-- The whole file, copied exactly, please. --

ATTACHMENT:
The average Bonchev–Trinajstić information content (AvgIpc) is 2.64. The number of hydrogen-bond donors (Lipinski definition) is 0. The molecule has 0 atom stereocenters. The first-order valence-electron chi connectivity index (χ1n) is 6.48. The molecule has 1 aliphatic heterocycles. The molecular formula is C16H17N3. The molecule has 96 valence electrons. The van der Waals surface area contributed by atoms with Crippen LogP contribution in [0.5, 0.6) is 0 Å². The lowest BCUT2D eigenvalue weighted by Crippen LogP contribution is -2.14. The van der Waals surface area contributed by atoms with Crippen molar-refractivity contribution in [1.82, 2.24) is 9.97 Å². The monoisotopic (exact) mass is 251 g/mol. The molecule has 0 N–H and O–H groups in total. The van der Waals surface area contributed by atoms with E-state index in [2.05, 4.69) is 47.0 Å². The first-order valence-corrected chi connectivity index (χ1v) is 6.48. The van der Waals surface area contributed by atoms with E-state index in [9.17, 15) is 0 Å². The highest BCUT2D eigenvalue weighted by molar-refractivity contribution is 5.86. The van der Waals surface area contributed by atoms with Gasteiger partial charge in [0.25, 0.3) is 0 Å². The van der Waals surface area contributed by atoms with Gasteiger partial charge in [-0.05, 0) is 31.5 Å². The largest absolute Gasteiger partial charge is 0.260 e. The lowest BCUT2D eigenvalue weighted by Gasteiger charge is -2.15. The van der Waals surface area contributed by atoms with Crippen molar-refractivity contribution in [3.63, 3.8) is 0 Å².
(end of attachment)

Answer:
The average Bonchev–Trinajstić information content (AvgIpc) is 2.64. The number of hydrogen-bond donors (Lipinski definition) is 0. The molecule has 0 atom stereocenters. The first-order valence-electron chi connectivity index (χ1n) is 6.48. The molecule has 1 aliphatic heterocycles. The molecular formula is C16H17N3. The molecule has 96 valence electrons. The van der Waals surface area contributed by atoms with Crippen LogP contribution in [0.5, 0.6) is 0 Å². The lowest BCUT2D eigenvalue weighted by Crippen LogP contribution is -2.14. The van der Waals surface area contributed by atoms with Crippen molar-refractivity contribution in [1.82, 2.24) is 9.97 Å². The monoisotopic (exact) mass is 251 g/mol. The molecule has 0 N–H and O–H groups in total. The van der Waals surface area contributed by atoms with E-state index in [2.05, 4.69) is 47.0 Å². The first-order valence-corrected chi connectivity index (χ1v) is 6.48. The van der Waals surface area contributed by atoms with E-state index in [9.17, 15) is 0 Å². The highest BCUT2D eigenvalue weighted by molar-refractivity contribution is 5.86. The van der Waals surface area contributed by atoms with Gasteiger partial charge in [0.25, 0.3) is 0 Å². The van der Waals surface area contributed by atoms with Gasteiger partial charge in [-0.05, 0) is 31.5 Å². The largest absolute Gasteiger partial charge is 0.260 e. The lowest BCUT2D eigenvalue weighted by Gasteiger charge is -2.15. The van der Waals surface area contributed by atoms with Crippen molar-refractivity contribution in [3.63, 3.8) is 0 Å².